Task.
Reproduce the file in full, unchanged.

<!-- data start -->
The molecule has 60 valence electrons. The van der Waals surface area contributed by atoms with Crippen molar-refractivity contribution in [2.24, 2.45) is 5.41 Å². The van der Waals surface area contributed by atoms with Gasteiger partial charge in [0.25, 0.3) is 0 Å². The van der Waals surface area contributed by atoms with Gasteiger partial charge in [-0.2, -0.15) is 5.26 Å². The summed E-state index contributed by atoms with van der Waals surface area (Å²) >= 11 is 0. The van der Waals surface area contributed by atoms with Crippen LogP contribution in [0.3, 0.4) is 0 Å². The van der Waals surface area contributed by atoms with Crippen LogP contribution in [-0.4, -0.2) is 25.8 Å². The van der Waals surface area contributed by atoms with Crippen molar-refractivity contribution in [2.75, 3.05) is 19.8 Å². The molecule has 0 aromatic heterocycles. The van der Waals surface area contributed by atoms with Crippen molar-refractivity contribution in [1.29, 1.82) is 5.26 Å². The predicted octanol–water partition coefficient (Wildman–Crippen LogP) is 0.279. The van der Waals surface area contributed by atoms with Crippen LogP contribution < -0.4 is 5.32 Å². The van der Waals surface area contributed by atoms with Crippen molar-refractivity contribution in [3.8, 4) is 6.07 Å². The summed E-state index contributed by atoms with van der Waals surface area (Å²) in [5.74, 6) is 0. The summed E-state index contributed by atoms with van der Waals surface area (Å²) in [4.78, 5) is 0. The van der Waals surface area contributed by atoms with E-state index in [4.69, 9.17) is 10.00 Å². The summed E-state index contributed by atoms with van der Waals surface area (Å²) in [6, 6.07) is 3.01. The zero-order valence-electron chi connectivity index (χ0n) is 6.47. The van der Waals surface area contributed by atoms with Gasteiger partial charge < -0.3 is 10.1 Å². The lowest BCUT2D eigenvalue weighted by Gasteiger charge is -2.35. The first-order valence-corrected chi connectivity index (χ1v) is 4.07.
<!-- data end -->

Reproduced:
The molecule has 60 valence electrons. The van der Waals surface area contributed by atoms with Crippen molar-refractivity contribution in [2.24, 2.45) is 5.41 Å². The van der Waals surface area contributed by atoms with Gasteiger partial charge in [0.25, 0.3) is 0 Å². The van der Waals surface area contributed by atoms with Gasteiger partial charge in [-0.2, -0.15) is 5.26 Å². The summed E-state index contributed by atoms with van der Waals surface area (Å²) >= 11 is 0. The van der Waals surface area contributed by atoms with Crippen LogP contribution in [0.3, 0.4) is 0 Å². The van der Waals surface area contributed by atoms with Crippen LogP contribution in [-0.4, -0.2) is 25.8 Å². The van der Waals surface area contributed by atoms with Crippen molar-refractivity contribution in [2.75, 3.05) is 19.8 Å². The molecule has 0 aromatic heterocycles. The van der Waals surface area contributed by atoms with Crippen molar-refractivity contribution in [1.29, 1.82) is 5.26 Å². The predicted octanol–water partition coefficient (Wildman–Crippen LogP) is 0.279. The van der Waals surface area contributed by atoms with Crippen LogP contribution < -0.4 is 5.32 Å². The van der Waals surface area contributed by atoms with Crippen molar-refractivity contribution in [3.8, 4) is 6.07 Å². The summed E-state index contributed by atoms with van der Waals surface area (Å²) in [5.74, 6) is 0. The summed E-state index contributed by atoms with van der Waals surface area (Å²) in [4.78, 5) is 0. The van der Waals surface area contributed by atoms with E-state index in [4.69, 9.17) is 10.00 Å². The summed E-state index contributed by atoms with van der Waals surface area (Å²) in [6, 6.07) is 3.01. The zero-order valence-electron chi connectivity index (χ0n) is 6.47. The van der Waals surface area contributed by atoms with Gasteiger partial charge < -0.3 is 10.1 Å². The lowest BCUT2D eigenvalue weighted by Gasteiger charge is -2.35. The first-order valence-corrected chi connectivity index (χ1v) is 4.07.